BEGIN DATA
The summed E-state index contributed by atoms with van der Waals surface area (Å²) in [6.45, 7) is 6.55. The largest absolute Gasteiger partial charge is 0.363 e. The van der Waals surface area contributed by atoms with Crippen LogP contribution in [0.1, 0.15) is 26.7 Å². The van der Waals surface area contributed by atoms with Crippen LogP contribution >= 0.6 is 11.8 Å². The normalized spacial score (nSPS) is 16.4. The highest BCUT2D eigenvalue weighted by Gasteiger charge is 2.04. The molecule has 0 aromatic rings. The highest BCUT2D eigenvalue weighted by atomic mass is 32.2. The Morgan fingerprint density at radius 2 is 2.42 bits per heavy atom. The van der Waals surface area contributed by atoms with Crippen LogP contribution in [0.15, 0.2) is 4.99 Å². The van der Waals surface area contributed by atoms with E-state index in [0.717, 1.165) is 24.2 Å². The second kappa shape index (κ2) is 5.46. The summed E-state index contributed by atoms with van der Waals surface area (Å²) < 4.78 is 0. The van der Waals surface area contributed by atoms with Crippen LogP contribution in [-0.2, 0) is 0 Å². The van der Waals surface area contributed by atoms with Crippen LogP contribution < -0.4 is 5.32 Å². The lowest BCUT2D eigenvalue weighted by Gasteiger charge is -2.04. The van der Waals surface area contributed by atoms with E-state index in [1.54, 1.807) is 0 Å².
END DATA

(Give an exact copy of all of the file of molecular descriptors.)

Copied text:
The summed E-state index contributed by atoms with van der Waals surface area (Å²) in [6.45, 7) is 6.55. The largest absolute Gasteiger partial charge is 0.363 e. The van der Waals surface area contributed by atoms with Crippen LogP contribution in [0.1, 0.15) is 26.7 Å². The van der Waals surface area contributed by atoms with Crippen LogP contribution >= 0.6 is 11.8 Å². The normalized spacial score (nSPS) is 16.4. The highest BCUT2D eigenvalue weighted by Gasteiger charge is 2.04. The molecule has 0 aromatic rings. The highest BCUT2D eigenvalue weighted by atomic mass is 32.2. The Morgan fingerprint density at radius 2 is 2.42 bits per heavy atom. The van der Waals surface area contributed by atoms with Crippen LogP contribution in [0.15, 0.2) is 4.99 Å². The van der Waals surface area contributed by atoms with E-state index in [0.717, 1.165) is 24.2 Å². The second kappa shape index (κ2) is 5.46. The summed E-state index contributed by atoms with van der Waals surface area (Å²) < 4.78 is 0. The van der Waals surface area contributed by atoms with Crippen LogP contribution in [-0.2, 0) is 0 Å². The van der Waals surface area contributed by atoms with Crippen LogP contribution < -0.4 is 5.32 Å². The lowest BCUT2D eigenvalue weighted by Gasteiger charge is -2.04. The van der Waals surface area contributed by atoms with E-state index in [1.54, 1.807) is 0 Å².